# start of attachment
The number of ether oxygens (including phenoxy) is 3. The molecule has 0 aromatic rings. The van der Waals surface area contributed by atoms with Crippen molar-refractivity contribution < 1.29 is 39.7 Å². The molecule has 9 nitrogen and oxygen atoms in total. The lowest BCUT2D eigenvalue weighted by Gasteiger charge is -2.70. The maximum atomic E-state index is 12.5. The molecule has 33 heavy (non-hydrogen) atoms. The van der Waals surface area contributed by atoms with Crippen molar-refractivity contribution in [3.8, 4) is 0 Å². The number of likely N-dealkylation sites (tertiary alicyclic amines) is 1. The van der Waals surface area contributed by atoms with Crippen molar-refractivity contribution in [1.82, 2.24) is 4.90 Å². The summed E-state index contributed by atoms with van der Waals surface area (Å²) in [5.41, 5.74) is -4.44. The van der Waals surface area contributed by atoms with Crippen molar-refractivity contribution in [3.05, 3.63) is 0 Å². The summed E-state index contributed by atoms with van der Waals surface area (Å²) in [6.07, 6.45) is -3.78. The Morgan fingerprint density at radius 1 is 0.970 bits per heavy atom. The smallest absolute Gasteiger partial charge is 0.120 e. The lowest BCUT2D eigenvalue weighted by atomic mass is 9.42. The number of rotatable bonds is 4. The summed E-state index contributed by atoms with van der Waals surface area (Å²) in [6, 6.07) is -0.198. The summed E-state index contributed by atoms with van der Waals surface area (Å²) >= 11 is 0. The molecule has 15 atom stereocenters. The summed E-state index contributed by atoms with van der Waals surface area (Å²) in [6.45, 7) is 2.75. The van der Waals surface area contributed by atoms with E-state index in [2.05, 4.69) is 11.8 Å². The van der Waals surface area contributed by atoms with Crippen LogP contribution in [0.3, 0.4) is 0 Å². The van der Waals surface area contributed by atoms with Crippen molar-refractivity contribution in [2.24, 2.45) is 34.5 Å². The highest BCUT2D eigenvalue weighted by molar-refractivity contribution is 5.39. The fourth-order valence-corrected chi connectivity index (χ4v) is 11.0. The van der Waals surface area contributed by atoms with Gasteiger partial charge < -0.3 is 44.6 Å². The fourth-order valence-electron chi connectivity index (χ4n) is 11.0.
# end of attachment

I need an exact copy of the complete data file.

The number of ether oxygens (including phenoxy) is 3. The molecule has 0 aromatic rings. The van der Waals surface area contributed by atoms with Crippen molar-refractivity contribution < 1.29 is 39.7 Å². The molecule has 9 nitrogen and oxygen atoms in total. The lowest BCUT2D eigenvalue weighted by Gasteiger charge is -2.70. The maximum atomic E-state index is 12.5. The molecule has 33 heavy (non-hydrogen) atoms. The van der Waals surface area contributed by atoms with Crippen molar-refractivity contribution in [3.8, 4) is 0 Å². The number of likely N-dealkylation sites (tertiary alicyclic amines) is 1. The van der Waals surface area contributed by atoms with Crippen molar-refractivity contribution in [1.82, 2.24) is 4.90 Å². The summed E-state index contributed by atoms with van der Waals surface area (Å²) in [5.41, 5.74) is -4.44. The van der Waals surface area contributed by atoms with Crippen molar-refractivity contribution in [3.05, 3.63) is 0 Å². The summed E-state index contributed by atoms with van der Waals surface area (Å²) in [6.07, 6.45) is -3.78. The Morgan fingerprint density at radius 1 is 0.970 bits per heavy atom. The smallest absolute Gasteiger partial charge is 0.120 e. The lowest BCUT2D eigenvalue weighted by atomic mass is 9.42. The number of rotatable bonds is 4. The summed E-state index contributed by atoms with van der Waals surface area (Å²) in [6, 6.07) is -0.198. The summed E-state index contributed by atoms with van der Waals surface area (Å²) >= 11 is 0. The molecule has 15 atom stereocenters. The summed E-state index contributed by atoms with van der Waals surface area (Å²) in [6.45, 7) is 2.75. The van der Waals surface area contributed by atoms with E-state index in [2.05, 4.69) is 11.8 Å². The van der Waals surface area contributed by atoms with Crippen LogP contribution in [0.3, 0.4) is 0 Å². The van der Waals surface area contributed by atoms with Crippen molar-refractivity contribution in [2.24, 2.45) is 34.5 Å². The highest BCUT2D eigenvalue weighted by molar-refractivity contribution is 5.39. The fourth-order valence-corrected chi connectivity index (χ4v) is 11.0. The van der Waals surface area contributed by atoms with Gasteiger partial charge < -0.3 is 44.6 Å². The fourth-order valence-electron chi connectivity index (χ4n) is 11.0.